Washington State: On the Eve of the Trial…

From our friends at: Disarm Now Plowshares.
We wish them much good luck and we hold them in our prayers…

On the Eve of the Trial…

Posted on December 7, 2010 by Disarm Now Plowshares


It is late Monday evening, and I am sitting in the living room of Jean’s House of Prayer writing this post while others huddle over their laptop computers preparing for tomorrow’s trial.

On the eve of the Disarm Now Plowshares trial people came together at St. Leo Church in Tacoma to break bread, join together in fellowship and celebrate Plowshares. Following a bountiful potluck supper, the Seattle Raging Grannies serenaded us with timeless classics like “Take Me Out of the Bomb Game.” James Morgan engaged the crowd in a sing-along to “The Ballad of Disarm Now Plowshares,” along with other music throughout the evening.

Fr. John Fuchs, SJ, opened the formal program with a moment of silence in honor of Philip Berrigan, who died on this day 8 years ago.

Before introducing the evening’s keynote speaker, Angie Zelter, the Rev. Anne Hall of Ground Zero Center for Nonviolent Action shared the colorful history of Plowshares actions at Bangor. The Disarm Now Plowshares are the third group of Plowshares activists to have made their way to the Strategic Weapons Facility, Pacific, and none of them had it easy.

The first time was in 1979 when James Douglass and others slogged across Sub Base Bangor after notifying the Navy ahead of time; it still took the Navy 12 hours to find them. Six months later on January 5, 1980, Douglass and others trudged through the snow towards SWFPAC again. This time they did not notify the Navy ahead of time, and only after Shelley Douglass got worried after not hearing from Jim after 20 hours and called the Navy did they find them (after they had been on the base a total of 24 hours. The Navy wanted to minimize publicity, and only charged them with trespassing; they spent 6 months in jail.

Scottish Trident activist, and founder of Trident Plowshares (among many other things) Angie Zelter then spoke to us of “The Importance of Civil Resistance.” I will do my best to share highlights of her rich presentation.

Angie applauded the action of Disarm Now Plowshares as “creating the changes needed in your society to enable it to pass beyond war and injustice, control and dominance,” and she reminded us that “we are colleagues in the same struggle for justice and peace.” As for the trial, Angie said that the actions of Disarm Now provide an opportunity for our court system to recognize and stop the grievous crimes being committed by our own government “and to strengthen the rule of law.” She also recognized that the courts may “not act fairly and rise to the challenge,” in which case it will be on their conscience.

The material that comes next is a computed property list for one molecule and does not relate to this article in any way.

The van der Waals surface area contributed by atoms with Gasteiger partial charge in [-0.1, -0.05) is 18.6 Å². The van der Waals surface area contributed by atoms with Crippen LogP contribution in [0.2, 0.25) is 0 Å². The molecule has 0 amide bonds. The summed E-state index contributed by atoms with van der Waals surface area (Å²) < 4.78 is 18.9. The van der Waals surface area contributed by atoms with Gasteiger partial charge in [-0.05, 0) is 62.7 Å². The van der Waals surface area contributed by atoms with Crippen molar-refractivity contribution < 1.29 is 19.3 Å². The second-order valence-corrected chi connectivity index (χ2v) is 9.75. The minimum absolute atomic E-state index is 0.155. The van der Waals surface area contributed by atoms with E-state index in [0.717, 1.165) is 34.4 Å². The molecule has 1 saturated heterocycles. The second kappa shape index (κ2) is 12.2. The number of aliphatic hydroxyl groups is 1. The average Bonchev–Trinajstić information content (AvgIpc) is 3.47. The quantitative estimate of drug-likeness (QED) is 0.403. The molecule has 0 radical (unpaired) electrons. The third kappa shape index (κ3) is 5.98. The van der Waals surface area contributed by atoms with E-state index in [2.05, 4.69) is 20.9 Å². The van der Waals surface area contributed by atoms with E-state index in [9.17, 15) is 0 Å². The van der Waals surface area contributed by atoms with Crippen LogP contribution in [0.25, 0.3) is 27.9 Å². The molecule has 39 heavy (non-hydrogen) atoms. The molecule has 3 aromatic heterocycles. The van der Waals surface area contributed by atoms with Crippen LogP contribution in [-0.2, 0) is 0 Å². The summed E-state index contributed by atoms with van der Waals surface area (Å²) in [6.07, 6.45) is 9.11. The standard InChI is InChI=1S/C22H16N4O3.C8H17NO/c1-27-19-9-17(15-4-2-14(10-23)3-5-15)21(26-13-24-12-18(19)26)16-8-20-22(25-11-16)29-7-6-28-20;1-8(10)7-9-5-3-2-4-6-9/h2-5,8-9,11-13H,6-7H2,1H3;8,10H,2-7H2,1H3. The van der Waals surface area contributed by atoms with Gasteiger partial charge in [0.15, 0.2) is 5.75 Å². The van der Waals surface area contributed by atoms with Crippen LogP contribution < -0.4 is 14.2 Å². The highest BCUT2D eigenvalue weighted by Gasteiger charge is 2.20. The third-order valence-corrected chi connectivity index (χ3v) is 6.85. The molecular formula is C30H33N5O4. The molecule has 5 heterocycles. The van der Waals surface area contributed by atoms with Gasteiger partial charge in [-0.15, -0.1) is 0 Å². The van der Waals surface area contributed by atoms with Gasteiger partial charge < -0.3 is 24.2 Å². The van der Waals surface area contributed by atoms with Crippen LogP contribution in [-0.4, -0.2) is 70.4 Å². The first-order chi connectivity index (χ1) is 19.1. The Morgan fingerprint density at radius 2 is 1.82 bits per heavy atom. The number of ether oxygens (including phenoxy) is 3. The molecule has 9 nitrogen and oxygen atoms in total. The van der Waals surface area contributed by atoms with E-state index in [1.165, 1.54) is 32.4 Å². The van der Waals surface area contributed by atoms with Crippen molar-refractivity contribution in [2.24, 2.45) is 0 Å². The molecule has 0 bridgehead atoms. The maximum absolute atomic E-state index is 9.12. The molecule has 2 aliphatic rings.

In stating the case for strong engagement by civil society Angie said, “I believe that the law is a powerful tool that, if respected and used with integrity, can deliver nuclear disarmament. However, as we know to our cost, powerful nations tend to act above the law and to abuse power, which is why there is a need for a strong civil society to keep track and pressure governments and law courts to uphold international law. This has been difficult as there is a great deal of official and public cynicism about law in general and international law in particular, epitomised by views that the law serves the powerful in society, does not look after the interests of the poor or weak, and is the law of the victors over the vanquished.”

Angie spoke of how international law is becoming more widely recognized in the United Kingdom in cases involving anti-nuclear activists, but cautioned that they ” still find prosecuting lawyers and some judges expressing impatience and strong disapproval of ordinary citizens ‘meddling’ in the law, and a belief that ‘amateurs’ should not try to ‘uphold’ the law or ‘take the law into their own hands’. We are told not to get involved, that it is up to the government, or the police, or the military, or some other institution, to deal with crimes against peace or war crimes. But we all know that we cannot rely upon these institutions to make the changes we need – we have to act ourselves, as responsible global citizens, and be involved in people’s disarmament.”